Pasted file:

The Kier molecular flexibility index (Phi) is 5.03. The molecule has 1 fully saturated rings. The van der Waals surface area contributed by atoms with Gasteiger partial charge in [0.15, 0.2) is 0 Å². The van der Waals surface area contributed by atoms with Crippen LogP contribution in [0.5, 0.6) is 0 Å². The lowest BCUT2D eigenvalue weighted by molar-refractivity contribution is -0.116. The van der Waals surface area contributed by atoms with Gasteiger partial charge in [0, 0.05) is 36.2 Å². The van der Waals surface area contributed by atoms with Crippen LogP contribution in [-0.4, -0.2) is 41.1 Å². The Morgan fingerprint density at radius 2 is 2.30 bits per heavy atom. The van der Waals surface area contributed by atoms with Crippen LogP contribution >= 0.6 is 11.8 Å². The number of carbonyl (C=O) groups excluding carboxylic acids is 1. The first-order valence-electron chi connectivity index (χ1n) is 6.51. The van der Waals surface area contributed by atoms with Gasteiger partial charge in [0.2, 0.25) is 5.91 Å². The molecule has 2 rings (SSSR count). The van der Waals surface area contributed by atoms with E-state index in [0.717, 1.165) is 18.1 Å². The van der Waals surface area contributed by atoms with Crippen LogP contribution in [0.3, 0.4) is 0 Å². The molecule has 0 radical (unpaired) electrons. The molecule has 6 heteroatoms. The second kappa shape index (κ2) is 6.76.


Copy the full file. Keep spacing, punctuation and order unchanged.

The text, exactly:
The Kier molecular flexibility index (Phi) is 5.03. The molecule has 1 fully saturated rings. The van der Waals surface area contributed by atoms with Gasteiger partial charge in [0.15, 0.2) is 0 Å². The van der Waals surface area contributed by atoms with Crippen LogP contribution in [0.5, 0.6) is 0 Å². The lowest BCUT2D eigenvalue weighted by molar-refractivity contribution is -0.116. The van der Waals surface area contributed by atoms with Gasteiger partial charge in [0, 0.05) is 36.2 Å². The van der Waals surface area contributed by atoms with Crippen LogP contribution in [-0.4, -0.2) is 41.1 Å². The Morgan fingerprint density at radius 2 is 2.30 bits per heavy atom. The van der Waals surface area contributed by atoms with Crippen LogP contribution >= 0.6 is 11.8 Å². The number of carbonyl (C=O) groups excluding carboxylic acids is 1. The first-order valence-electron chi connectivity index (χ1n) is 6.51. The van der Waals surface area contributed by atoms with Gasteiger partial charge in [0.2, 0.25) is 5.91 Å². The molecule has 2 rings (SSSR count). The van der Waals surface area contributed by atoms with E-state index in [0.717, 1.165) is 18.1 Å². The van der Waals surface area contributed by atoms with Crippen LogP contribution in [0.3, 0.4) is 0 Å². The molecule has 0 radical (unpaired) electrons. The molecule has 6 heteroatoms. The second kappa shape index (κ2) is 6.76.